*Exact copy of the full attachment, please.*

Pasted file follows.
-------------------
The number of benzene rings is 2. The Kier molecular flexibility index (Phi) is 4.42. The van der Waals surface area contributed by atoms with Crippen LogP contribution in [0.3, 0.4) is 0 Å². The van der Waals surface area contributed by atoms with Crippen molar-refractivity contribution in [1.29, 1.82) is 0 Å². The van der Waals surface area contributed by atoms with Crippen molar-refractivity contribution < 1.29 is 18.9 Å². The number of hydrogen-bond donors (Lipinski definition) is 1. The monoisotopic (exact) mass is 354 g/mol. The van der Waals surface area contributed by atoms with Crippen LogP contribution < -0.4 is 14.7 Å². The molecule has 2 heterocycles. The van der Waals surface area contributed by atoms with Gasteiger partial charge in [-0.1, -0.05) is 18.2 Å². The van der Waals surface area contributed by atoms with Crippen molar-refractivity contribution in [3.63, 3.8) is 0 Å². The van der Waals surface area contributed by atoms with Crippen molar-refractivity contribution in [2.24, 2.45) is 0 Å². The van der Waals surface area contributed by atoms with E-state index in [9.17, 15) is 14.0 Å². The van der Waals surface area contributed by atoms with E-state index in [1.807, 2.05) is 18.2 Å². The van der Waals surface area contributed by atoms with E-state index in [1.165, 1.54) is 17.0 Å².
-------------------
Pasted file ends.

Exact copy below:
The number of benzene rings is 2. The Kier molecular flexibility index (Phi) is 4.42. The van der Waals surface area contributed by atoms with Crippen LogP contribution in [0.3, 0.4) is 0 Å². The van der Waals surface area contributed by atoms with Crippen molar-refractivity contribution in [1.29, 1.82) is 0 Å². The van der Waals surface area contributed by atoms with Crippen molar-refractivity contribution < 1.29 is 18.9 Å². The number of hydrogen-bond donors (Lipinski definition) is 1. The monoisotopic (exact) mass is 354 g/mol. The van der Waals surface area contributed by atoms with Crippen LogP contribution < -0.4 is 14.7 Å². The molecule has 2 heterocycles. The van der Waals surface area contributed by atoms with Gasteiger partial charge in [-0.1, -0.05) is 18.2 Å². The van der Waals surface area contributed by atoms with Crippen molar-refractivity contribution in [3.63, 3.8) is 0 Å². The van der Waals surface area contributed by atoms with Crippen molar-refractivity contribution in [2.24, 2.45) is 0 Å². The van der Waals surface area contributed by atoms with E-state index in [9.17, 15) is 14.0 Å². The van der Waals surface area contributed by atoms with E-state index in [1.807, 2.05) is 18.2 Å². The van der Waals surface area contributed by atoms with E-state index in [1.165, 1.54) is 17.0 Å².